Thursday, 11 May 2017

U is for UP TO SNUFF

Back in the 18th and early 19th centuries taking snuff (powdered tobacco) was a rich man's vice and the valuable commodity was carried in ornate boxes crafted in gold, mother-of-pearl and other precious materials. Thus, if you were 'up to snuff' you were the tops in terms of wealth, fashion and sophistication. Few people now indulge this habit but the phrase 'up to snuff' lives on as a way of describing things or people of recognisably superior quality. How can we achieve this accolade for our work as writers? The only people who can confer it are our readers. That means we can't know whether our books are recognised as having real quality until they are published. By then it's too late to improve them. What steps, then, can we take while our work in in progress to ensure that it has a good reception and reflects favourably upon our skill as writers?

Well, we could let friends or family members read it. Not the best idea! It's a bit like putting our own child out to foster parents. We are reluctant to see it forming other relationships. As for the chosen readers they are likely to be very complimentary because they want to please us. If they stifle their reservations we have learned nothing. On the other hand, if someone gives us honest critical feedback we might resent it - and bang goes a beautiful friendship!

Alternatively, we could put our precious MS out to a professional reader. There are plenty offering their services - for a fee. The best ones will tactfully give considered advice. Here, the problem is that we are dealing with just one individual, whereas the success of a book depends on the favourable concensus of thousands of readers, each with his or her own preferences. More importantly, such paid critics have no personal investment in our work. They will not share in our success or failure once the book hits the market.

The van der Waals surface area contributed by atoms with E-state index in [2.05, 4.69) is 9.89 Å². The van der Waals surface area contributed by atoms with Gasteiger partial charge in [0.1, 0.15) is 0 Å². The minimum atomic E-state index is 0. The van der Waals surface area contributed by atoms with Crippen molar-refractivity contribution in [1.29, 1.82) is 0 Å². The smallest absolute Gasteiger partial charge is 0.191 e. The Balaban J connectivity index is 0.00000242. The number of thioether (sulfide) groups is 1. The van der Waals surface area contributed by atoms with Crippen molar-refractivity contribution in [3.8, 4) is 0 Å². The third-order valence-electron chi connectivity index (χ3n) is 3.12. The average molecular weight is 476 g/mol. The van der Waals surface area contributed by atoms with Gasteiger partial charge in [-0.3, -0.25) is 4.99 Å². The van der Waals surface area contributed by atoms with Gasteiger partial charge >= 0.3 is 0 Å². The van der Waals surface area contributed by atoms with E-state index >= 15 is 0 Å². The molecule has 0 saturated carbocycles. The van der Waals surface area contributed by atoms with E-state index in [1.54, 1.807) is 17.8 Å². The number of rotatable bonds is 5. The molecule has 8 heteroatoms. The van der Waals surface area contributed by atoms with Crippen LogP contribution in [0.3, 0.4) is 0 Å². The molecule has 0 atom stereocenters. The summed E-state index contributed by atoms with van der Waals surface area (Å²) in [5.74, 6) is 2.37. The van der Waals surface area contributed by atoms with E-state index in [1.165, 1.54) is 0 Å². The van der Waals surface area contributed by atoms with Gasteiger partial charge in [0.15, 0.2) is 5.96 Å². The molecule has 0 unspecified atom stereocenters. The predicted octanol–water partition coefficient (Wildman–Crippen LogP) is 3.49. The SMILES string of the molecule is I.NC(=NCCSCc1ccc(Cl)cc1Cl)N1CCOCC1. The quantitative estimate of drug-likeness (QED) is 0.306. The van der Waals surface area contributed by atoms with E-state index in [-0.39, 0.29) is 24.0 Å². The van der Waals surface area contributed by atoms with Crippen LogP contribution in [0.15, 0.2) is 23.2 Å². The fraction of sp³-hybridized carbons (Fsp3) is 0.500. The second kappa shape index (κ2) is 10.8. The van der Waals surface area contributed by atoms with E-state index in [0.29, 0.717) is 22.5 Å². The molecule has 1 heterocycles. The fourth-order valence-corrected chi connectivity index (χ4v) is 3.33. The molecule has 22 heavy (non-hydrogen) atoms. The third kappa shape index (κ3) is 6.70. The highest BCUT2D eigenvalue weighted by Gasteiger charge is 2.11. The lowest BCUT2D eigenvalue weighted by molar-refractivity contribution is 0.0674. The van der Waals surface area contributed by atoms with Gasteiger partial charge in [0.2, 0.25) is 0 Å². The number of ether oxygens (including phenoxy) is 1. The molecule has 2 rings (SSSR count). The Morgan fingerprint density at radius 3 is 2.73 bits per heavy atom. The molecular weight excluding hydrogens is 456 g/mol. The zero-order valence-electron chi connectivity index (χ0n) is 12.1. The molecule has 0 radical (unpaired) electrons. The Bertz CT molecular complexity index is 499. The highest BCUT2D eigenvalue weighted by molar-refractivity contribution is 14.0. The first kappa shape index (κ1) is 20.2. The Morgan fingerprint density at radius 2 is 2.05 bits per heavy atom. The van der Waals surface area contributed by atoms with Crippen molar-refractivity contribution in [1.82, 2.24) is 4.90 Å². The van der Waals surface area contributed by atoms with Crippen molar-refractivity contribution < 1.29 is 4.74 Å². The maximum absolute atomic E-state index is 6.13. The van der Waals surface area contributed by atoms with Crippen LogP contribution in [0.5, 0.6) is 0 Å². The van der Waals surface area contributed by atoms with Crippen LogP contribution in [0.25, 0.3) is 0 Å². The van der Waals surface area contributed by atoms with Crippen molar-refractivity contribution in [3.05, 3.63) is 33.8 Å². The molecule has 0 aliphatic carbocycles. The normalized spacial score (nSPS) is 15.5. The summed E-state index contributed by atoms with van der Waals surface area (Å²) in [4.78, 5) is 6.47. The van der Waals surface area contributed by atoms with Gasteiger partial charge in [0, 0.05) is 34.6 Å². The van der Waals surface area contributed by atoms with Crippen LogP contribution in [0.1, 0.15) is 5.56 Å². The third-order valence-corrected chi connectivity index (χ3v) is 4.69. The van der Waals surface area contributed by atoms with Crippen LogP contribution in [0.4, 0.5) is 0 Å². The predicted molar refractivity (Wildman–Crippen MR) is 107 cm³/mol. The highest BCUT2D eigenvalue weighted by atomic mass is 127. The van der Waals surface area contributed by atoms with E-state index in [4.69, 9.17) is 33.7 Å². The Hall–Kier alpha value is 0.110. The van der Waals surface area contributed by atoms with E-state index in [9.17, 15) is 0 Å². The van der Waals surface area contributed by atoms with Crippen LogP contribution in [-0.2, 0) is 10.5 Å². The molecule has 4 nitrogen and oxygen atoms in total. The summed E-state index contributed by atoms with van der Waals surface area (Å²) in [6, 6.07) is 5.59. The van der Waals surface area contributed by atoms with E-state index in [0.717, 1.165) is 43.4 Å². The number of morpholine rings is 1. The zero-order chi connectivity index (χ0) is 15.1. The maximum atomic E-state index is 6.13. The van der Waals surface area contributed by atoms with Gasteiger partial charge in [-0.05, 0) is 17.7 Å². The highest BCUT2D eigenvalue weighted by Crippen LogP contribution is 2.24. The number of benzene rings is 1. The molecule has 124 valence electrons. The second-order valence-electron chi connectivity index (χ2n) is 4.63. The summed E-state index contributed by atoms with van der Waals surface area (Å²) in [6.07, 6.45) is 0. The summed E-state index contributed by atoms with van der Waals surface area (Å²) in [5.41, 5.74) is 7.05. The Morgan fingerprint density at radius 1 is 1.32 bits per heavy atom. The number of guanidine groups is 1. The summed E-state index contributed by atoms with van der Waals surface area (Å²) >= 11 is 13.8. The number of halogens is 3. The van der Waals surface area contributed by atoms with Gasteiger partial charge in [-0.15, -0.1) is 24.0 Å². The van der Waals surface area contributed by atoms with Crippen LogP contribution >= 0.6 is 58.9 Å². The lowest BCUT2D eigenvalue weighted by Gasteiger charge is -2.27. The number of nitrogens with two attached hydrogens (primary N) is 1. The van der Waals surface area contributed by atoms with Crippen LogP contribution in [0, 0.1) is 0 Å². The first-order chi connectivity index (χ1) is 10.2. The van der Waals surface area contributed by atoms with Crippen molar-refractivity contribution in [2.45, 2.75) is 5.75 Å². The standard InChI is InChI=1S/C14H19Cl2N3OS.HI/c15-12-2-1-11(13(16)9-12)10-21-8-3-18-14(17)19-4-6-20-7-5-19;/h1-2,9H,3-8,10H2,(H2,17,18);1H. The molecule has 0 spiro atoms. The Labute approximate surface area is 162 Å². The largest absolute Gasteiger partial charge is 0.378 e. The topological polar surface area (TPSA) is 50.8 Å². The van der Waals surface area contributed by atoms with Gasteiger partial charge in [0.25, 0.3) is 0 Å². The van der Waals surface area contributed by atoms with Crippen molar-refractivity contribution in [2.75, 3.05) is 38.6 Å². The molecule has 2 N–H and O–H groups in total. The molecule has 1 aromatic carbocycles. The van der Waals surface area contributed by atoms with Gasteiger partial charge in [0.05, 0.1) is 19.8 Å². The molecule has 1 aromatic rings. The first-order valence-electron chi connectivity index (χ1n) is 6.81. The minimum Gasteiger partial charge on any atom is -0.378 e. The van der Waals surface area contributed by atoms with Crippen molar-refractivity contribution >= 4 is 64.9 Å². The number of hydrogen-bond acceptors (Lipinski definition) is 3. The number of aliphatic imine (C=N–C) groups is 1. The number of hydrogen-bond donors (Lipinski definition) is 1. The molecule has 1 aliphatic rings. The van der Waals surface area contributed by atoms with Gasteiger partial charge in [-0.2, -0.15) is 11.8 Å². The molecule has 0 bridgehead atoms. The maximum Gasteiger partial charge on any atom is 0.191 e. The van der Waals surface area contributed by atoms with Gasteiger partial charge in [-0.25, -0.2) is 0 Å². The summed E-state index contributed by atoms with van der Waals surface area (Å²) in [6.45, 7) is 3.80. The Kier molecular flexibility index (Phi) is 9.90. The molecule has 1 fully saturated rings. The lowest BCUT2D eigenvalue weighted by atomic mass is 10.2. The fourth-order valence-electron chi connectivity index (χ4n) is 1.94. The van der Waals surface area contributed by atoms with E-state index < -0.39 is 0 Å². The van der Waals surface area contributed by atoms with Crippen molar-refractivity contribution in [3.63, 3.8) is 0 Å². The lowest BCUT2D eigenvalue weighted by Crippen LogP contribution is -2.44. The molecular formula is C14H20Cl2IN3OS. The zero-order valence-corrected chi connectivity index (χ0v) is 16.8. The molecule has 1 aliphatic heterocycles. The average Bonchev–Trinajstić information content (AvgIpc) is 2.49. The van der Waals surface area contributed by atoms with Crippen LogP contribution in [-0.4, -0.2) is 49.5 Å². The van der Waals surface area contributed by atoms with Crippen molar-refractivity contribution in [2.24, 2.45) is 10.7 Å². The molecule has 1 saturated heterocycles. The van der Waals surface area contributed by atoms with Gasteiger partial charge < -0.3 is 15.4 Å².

It remains true that the best people to help us raise our game are agents and publishers' editors. They do have a stake in furthering our careers. If we prosper, so will they.

So much for seeking criticism. The other side of the coin is knowing how to take it. Whatever we write reaches its 'finished' form as the result of a long, continuing process of self-criticism (or it most certainly should). We are constantly changing, revising, crossing out and re-inventing. We - and only we - know what we want to say and how we want to say it. As a result, it's not easy to accept from someone else any suggestion that we may have got it wrong, that it could have been done better. Successful writing involves compromise because we need to write, not only what we want, but what other people want to read. Compromise is never easy. If we reject it, there's no point in our seeking advice in the first place. If we slavishly follow every amendment urged upon us, we will end up with something that does not satisfy us and may well not satisfy others.

In bygone eras social climbers tried to get up to snuff by slavishly following fashion and I guess not a lot has changed in that regard. It may be true that imitation is the sincerest form of flattery but it seldom, if ever, works in the writing world. Copying popular authors' subject matter and style invariably ends up by exposing our own lack of 'flair' or 'elan'. And, in my opinion, there's something tawdry about piggy-backing on someone else's achievements. We should be offering our own skill and insight to the world.

Will we be rewarded in material terms for doing so? Well, it would be nice to believe that 'genius will out' but experience suggests that, 

     Full many a flower is born to blush unseen
     And waste its sweetness on the desert air.

There are two truths about the writer's world that are profoundly unfair: too much rubbish gets published and too much work of real merit does not get into print. But success is not solely measured in material terms. Self-satisfaction, regardless of market reaction, is worth more in the long term. An author whose life and work are marked by passion, imagination, persistence and sheer, bloody slog is, I suggest, a creative agent who is truly up to snuff.
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